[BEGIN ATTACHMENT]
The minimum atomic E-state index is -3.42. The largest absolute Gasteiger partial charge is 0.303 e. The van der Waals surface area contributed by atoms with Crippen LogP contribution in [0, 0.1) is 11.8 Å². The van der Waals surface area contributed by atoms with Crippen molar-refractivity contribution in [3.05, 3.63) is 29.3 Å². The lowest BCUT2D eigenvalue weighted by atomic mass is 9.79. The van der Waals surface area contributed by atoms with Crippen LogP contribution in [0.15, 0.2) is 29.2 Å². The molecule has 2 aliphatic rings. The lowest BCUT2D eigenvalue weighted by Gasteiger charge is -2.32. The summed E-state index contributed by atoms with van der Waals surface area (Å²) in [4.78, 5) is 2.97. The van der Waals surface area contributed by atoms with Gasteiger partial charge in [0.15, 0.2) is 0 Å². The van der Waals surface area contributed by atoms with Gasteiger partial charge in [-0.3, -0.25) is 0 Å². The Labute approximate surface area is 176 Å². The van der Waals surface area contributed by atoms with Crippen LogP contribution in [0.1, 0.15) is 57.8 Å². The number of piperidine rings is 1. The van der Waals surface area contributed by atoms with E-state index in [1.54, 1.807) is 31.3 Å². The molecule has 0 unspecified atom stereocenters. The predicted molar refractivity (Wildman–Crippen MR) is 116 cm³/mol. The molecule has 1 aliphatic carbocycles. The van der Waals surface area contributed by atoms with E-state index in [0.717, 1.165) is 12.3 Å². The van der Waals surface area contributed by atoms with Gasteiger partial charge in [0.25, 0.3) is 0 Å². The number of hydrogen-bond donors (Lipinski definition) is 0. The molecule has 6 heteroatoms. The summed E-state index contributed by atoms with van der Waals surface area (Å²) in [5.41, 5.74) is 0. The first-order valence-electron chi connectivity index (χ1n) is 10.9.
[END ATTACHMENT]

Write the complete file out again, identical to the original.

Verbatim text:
The minimum atomic E-state index is -3.42. The largest absolute Gasteiger partial charge is 0.303 e. The van der Waals surface area contributed by atoms with Crippen LogP contribution in [0, 0.1) is 11.8 Å². The van der Waals surface area contributed by atoms with Crippen molar-refractivity contribution in [3.05, 3.63) is 29.3 Å². The lowest BCUT2D eigenvalue weighted by atomic mass is 9.79. The van der Waals surface area contributed by atoms with Crippen LogP contribution in [0.15, 0.2) is 29.2 Å². The molecule has 2 aliphatic rings. The lowest BCUT2D eigenvalue weighted by Gasteiger charge is -2.32. The summed E-state index contributed by atoms with van der Waals surface area (Å²) in [4.78, 5) is 2.97. The van der Waals surface area contributed by atoms with Gasteiger partial charge in [0.15, 0.2) is 0 Å². The van der Waals surface area contributed by atoms with Gasteiger partial charge in [-0.3, -0.25) is 0 Å². The Labute approximate surface area is 176 Å². The van der Waals surface area contributed by atoms with Crippen LogP contribution in [0.1, 0.15) is 57.8 Å². The number of piperidine rings is 1. The van der Waals surface area contributed by atoms with E-state index in [1.54, 1.807) is 31.3 Å². The molecule has 0 unspecified atom stereocenters. The predicted molar refractivity (Wildman–Crippen MR) is 116 cm³/mol. The molecule has 1 aliphatic carbocycles. The van der Waals surface area contributed by atoms with E-state index in [0.717, 1.165) is 12.3 Å². The van der Waals surface area contributed by atoms with Gasteiger partial charge in [0.25, 0.3) is 0 Å². The number of hydrogen-bond donors (Lipinski definition) is 0. The molecule has 6 heteroatoms. The summed E-state index contributed by atoms with van der Waals surface area (Å²) in [5.41, 5.74) is 0. The first-order valence-electron chi connectivity index (χ1n) is 10.9.